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Handling HTTPS Requests With Akka-HTTPS Server

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Handling HTTPS Requests With Akka-HTTPS Server

As security practices move toward HTTPS, you can use Akka-HTTPS and a bit of Scala to help handle the SSL handshake, certificates, and KeyStores.

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In my last posts, I explained how one can create a self-signed certificate and KeyStore in PKCS12. You can go through the previous blog, as we’ll be needing a certificate and KeyStore for handling HTTPS requests.

Akka-HTTP provides both Server-Side and Client-Side HTTPS support.

In this blog, I’ll be covering the Server-Side HTTPS support.

Let’s start with, “Why do we need server-side HTTPS support?”

If we want the communication between the browser and the server to be encrypted we need to handle HTTPS request.  HTTPS is often used to protect highly confidential online transactions like online banking and online shopping order forms.

Akka-HTTP supports TLS (Transport Layer Security).

For handling the HTTPS request, we need to have the SSL certificate and the KeyStore. Once you have generated both, you can go through the example.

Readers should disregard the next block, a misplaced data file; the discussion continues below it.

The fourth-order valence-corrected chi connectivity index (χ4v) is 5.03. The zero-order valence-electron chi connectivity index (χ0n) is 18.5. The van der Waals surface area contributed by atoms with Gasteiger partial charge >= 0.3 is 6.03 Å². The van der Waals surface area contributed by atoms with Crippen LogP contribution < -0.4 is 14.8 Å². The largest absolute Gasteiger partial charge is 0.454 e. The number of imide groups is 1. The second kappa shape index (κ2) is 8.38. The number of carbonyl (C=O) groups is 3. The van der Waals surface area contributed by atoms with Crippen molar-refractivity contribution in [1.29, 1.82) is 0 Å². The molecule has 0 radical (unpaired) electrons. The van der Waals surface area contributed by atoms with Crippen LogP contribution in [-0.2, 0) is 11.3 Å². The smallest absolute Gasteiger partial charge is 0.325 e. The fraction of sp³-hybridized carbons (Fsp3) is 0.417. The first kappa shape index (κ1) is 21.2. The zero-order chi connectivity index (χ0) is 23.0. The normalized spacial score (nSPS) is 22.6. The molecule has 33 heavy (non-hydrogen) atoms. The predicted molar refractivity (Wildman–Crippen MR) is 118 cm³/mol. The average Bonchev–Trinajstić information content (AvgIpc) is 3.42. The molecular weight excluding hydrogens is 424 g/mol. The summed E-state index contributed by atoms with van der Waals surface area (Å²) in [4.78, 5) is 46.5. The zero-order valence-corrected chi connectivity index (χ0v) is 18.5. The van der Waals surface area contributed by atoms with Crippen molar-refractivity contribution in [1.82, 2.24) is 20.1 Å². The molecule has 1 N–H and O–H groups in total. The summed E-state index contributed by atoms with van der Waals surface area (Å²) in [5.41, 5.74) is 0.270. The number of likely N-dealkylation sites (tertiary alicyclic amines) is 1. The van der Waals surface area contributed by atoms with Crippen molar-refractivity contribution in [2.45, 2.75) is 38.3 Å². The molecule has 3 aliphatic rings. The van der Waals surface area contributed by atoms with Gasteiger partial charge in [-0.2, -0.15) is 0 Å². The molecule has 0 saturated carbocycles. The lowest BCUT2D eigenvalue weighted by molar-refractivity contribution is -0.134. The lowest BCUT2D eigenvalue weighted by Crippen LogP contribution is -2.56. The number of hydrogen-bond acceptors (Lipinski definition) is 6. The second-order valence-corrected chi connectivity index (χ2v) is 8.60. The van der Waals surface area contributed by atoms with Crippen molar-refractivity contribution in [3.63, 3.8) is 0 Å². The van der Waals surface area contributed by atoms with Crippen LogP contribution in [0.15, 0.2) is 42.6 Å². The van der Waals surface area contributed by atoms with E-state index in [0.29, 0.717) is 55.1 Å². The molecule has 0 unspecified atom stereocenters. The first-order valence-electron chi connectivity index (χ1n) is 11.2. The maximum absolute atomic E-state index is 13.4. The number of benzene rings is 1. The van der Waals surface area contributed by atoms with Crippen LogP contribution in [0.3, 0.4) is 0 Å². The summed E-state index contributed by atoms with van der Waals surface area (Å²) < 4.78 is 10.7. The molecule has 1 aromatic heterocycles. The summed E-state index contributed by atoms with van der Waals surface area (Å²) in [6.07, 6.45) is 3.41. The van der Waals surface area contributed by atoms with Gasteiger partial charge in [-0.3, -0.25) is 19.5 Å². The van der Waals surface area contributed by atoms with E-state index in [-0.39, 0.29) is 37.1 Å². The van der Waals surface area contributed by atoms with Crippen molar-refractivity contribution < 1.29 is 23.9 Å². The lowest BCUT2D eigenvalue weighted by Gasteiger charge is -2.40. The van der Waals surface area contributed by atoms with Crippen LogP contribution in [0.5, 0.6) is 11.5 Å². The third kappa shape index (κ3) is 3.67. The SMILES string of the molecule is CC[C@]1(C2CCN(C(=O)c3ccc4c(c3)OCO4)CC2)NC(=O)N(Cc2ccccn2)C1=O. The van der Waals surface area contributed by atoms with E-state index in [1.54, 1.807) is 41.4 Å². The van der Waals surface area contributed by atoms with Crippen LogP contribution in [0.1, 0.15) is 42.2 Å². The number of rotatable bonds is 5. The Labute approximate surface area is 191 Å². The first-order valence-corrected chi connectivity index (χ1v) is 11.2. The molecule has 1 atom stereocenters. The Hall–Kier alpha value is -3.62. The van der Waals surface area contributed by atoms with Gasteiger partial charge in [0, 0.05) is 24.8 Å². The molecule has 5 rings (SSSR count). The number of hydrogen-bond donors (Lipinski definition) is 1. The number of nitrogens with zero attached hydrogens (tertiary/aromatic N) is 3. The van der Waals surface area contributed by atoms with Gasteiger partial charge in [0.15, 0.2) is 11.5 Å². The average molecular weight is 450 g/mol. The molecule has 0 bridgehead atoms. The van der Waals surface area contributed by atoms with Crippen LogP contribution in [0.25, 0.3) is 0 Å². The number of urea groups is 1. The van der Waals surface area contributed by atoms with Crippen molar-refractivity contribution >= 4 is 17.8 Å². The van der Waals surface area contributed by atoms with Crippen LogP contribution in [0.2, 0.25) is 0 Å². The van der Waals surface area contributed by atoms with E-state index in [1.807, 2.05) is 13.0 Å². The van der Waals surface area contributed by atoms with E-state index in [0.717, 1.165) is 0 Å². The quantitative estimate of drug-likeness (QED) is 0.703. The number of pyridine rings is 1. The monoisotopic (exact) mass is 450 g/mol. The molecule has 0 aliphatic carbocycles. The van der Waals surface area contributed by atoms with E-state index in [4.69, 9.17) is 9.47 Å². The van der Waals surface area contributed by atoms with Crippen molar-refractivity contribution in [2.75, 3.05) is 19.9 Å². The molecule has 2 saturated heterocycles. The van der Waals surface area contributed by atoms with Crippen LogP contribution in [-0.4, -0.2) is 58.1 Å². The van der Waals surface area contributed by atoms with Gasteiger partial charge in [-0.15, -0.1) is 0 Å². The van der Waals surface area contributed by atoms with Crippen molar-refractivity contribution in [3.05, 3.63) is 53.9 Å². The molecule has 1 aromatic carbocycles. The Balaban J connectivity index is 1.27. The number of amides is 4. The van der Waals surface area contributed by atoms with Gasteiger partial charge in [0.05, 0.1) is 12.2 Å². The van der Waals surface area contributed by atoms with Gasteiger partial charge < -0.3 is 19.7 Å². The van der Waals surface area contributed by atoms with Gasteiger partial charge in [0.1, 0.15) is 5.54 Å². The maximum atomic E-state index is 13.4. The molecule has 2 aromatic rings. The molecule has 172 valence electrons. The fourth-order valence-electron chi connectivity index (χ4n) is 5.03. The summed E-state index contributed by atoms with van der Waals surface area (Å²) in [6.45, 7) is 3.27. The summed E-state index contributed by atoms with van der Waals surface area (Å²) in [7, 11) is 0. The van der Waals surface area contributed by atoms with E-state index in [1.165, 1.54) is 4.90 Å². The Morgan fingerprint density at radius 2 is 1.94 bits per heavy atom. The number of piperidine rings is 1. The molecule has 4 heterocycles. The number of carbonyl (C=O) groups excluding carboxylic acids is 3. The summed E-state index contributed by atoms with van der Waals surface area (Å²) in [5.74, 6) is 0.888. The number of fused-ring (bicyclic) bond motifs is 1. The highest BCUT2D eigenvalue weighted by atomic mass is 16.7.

In this example, you will see how easily you can handle HTTPS  requests. Akka HTTP provides support for low-level and high-level HTTP server APIs. I’ve used a high-level API in this example.

Add the following dependencies in your build.sbt file:

libraryDependencies ++= {
    val AkkaHttpVersion   = "2.4.8"
        "com.typesafe.akka" %% "akka-http-testkit" % "2.4.8",
        "com.typesafe.akka" %% "akka-http-experimental" % "2.4.8", 
        "org.scalatest" %% "scalatest" % "2.2.6" % "test"

You can add the generated KeyStore in the resource package of your project and pass the name of the keyStore in Boot.scala.

val keystore: InputStream = getClass.getClassLoader

You would also need to provide the password that you used for generating the KeyStore.

val password: Array[Char] = "akka-https".toCharArray
ks.load(keystore, password)

It is recommended not to store passwords in code. You can read it from somewhere safe, like application.conf.

In my Boot.scala you’ll find the following line:

val keyManagerFactory: KeyManagerFactory = KeyManagerFactory.
val tmf: TrustManagerFactory = TrustManagerFactory.getInstance("SunX509")

We need KeyManagerFactory and TrustManagerFactory to initialize SSLContext.

TrustManager determines whether a remote connection should be trusted or not (whether a remote party is who it claims to be) and KeyManager decides which authentication credentials should be sent to the remote host for authentication during the SSL handshake.

You can download Postman or any other REST client for making the request on your server.

You can find the complete example here.


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